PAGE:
Patrick Orr, regulatory analyst for the Citizens’ utility Ratepayer Board, said CURB’s advocacy for small residential and commercial ratepayers has led it to conclude that the housing bill could be a useful funding mechanism for retail electricity customers attracted to solar or wind energy for their own use. The bill would be in the public interest because it would help expand the state’s energy portfolio, he said.
Not so fast
Jeff McClanahan, director of utilities at the Kansas Corporation Commission, said commission staff recommended lawmakers refuse to pass the House bill because increased use of power purchase agreements, or PPAs, by the of commercial and industrial customers would reduce electricity sales and leave customers unserved by a PPA to pay what is needed to keep utility revenues constant.
He said the bill would not relieve public utilities of their obligation to serve all customers. Utilities should maintain enough generation capacity to meet demand despite the rise of customer-generator contracts, she said.
A utility company’s fixed cost coverage could be solved by imposing an additional charge on the application or by adopting a minimum utility bill for all customers, McClanahan said.
“Staff would notice that high overheads and minimal bills are not popular with customers because they greatly reduce the customer’s control over their total bill,” he said.
Bruce Mueller, general manager of the Wheatland Electric Cooperative that serves 23,000 customers in 15 Kansas counties and two Colorado counties, said the House bill would shift electricity costs away from members able to afford behind-the-meter generation to members who cannot.
School districts and other large electricity consumers would like to remain Wheatland members even if connected to solar or wind generation, he said.
“They know the sun doesn’t always shine and the wind doesn’t always blow,” Mueller said. “Wheatland will have ongoing debt for assets and maintenance costs. All those investment, administration, operations and maintenance costs that are now locked up would be socialized into Wheatland’s fare design process and passed on to other Wheatland members.
What about on-the-spot trading?
Michelle Milburn, clean energy product manager for Stanion Wholesale Electric, said lawmakers should also consider setting net metering standards across all utilities, cooperatives and municipal electricity providers. Net trading is the process that allows people with renewable energy generation to funnel excess electricity back to a power grid to offset a portion of their electricity costs.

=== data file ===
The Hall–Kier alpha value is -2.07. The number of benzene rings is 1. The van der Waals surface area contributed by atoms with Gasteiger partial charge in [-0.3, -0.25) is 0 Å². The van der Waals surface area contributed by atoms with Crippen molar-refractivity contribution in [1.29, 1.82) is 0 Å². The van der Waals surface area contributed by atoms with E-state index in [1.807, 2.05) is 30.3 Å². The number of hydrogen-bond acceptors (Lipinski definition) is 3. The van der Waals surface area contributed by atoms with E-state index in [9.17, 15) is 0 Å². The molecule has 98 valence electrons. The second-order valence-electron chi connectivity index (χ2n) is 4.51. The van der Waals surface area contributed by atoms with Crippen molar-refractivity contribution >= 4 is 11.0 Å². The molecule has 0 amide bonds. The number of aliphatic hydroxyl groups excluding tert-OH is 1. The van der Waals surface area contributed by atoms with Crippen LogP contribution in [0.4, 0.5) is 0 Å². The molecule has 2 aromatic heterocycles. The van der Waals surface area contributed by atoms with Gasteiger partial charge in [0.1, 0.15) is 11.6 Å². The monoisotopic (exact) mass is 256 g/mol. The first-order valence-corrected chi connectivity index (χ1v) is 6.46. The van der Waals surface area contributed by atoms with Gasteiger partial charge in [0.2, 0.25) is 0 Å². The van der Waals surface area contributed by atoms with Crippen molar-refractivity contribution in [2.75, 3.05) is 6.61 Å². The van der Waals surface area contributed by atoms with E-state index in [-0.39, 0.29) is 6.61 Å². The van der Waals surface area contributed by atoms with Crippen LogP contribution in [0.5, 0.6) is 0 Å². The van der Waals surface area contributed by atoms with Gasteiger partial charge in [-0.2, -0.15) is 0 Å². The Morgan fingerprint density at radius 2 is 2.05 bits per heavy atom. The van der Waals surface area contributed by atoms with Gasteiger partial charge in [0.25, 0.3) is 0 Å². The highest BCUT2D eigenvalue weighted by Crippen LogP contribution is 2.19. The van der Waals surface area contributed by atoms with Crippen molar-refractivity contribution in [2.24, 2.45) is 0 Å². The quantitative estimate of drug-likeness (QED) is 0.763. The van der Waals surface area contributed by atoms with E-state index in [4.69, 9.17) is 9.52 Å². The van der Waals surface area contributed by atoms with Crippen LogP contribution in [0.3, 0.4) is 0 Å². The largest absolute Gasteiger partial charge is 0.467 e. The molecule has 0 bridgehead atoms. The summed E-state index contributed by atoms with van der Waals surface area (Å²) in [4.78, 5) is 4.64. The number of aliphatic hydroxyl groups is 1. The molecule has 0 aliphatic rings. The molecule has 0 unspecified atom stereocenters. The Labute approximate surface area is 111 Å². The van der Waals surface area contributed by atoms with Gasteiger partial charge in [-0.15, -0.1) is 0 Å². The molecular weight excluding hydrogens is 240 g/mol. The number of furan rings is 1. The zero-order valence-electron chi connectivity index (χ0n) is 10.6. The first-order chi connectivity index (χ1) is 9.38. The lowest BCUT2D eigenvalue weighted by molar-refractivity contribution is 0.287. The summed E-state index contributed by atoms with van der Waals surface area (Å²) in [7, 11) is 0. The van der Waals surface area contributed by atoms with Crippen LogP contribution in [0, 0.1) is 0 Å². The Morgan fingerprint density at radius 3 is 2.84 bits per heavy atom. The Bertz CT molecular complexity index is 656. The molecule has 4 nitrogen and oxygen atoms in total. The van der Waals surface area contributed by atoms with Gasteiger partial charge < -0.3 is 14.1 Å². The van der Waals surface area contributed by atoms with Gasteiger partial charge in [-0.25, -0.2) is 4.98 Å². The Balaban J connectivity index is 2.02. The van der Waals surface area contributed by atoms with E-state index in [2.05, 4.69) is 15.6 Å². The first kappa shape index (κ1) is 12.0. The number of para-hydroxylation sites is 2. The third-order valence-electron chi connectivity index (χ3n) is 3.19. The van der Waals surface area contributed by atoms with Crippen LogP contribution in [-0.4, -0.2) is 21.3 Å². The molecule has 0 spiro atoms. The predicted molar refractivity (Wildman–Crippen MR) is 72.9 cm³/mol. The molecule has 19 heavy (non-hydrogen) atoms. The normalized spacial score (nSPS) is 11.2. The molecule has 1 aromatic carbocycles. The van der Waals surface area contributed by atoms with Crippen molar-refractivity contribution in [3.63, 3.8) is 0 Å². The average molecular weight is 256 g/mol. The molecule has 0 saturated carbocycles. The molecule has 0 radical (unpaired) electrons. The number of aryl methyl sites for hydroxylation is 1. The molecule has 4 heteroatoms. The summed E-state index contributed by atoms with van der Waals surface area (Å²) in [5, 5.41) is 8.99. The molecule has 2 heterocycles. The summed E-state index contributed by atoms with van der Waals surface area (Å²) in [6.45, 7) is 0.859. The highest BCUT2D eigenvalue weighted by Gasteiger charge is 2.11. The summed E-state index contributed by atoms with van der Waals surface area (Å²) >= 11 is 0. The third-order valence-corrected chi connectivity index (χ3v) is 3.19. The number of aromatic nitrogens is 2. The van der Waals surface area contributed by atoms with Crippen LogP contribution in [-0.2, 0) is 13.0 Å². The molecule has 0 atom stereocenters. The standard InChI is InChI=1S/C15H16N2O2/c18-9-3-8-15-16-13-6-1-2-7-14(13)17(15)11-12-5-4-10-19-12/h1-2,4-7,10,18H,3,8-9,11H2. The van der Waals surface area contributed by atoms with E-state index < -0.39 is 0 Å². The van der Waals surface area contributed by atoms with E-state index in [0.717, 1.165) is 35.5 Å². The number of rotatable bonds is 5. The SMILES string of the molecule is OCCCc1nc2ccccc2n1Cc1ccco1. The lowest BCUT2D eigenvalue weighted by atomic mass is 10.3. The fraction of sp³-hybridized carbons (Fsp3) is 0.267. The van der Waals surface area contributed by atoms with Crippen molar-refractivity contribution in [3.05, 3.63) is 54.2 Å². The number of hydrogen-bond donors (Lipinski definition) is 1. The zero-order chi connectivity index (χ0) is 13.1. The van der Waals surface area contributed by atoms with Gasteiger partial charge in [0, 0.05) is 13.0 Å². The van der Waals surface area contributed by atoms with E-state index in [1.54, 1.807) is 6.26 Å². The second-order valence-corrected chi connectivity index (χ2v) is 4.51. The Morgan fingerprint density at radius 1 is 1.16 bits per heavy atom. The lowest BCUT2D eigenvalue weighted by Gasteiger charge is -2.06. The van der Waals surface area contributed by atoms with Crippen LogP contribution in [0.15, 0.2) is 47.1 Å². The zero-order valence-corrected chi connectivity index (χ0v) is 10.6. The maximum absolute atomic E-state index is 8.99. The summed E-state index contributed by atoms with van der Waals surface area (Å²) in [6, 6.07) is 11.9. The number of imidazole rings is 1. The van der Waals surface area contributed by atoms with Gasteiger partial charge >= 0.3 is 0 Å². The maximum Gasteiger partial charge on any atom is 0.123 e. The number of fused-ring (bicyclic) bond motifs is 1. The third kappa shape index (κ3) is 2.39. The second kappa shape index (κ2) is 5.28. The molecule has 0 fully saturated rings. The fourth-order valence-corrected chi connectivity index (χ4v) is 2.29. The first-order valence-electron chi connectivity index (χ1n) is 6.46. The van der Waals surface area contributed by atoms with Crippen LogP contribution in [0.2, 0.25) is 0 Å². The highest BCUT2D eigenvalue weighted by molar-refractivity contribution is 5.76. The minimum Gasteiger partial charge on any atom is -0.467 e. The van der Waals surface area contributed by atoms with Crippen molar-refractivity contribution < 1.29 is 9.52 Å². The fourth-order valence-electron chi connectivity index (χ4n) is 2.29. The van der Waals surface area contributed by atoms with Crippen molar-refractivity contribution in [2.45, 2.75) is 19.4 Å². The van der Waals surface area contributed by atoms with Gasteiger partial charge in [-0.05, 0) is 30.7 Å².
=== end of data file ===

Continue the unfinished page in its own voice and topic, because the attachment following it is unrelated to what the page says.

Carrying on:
“We’d like to see it more consistent,” he said on the Kansas Reflector podcast. “Someone like me, who helps people evaluate whether or not they have a viable option with solar, we factor in their production, we factor in their resources, but we also need to factor in these policies that vary and can really degrade the feasibility of a project.
Under House Bill 2228, state law would add Kansas electric utilities outside KCC jurisdiction to the list required to participate in net metering. KCC-regulated utilities have been involved in spot metering for years.
The bill would raise the total generating capacity limit for net metered systems from 1% to 10% of a utility’s peak demand from the prior year. Some Kansas utilities are close to the current 1% peak demand limit. Once achieved, a utility may no longer be required to make metering available to customers who generate electricity on their own in Kansas.
This bill would change the way excess energy would be billed for the purpose of offsetting a customer’s bill. The existing law says that the excess energy must be credited to the customer at the same rate as the average monthly kilowatt-hour cost of the utility. The bill states that a customer’s excess energy would be reported in kilowatt-hours over future energy use. Supporters of the bill also want to eliminate the expiration date on net metering mandates in state law beyond 2030.
Justin Cobb, of the nonprofit Nature Conservancy in Kansas, said net metering in Kansas was hampered by lack of uniformity and corporate uncertainty.
“With recent studies and hearings identifying that Kansas has higher ridership rates than the surrounding region,” Cobb said, “one simple solution is to loosen seat metering capacity regulations to match surrounding states.”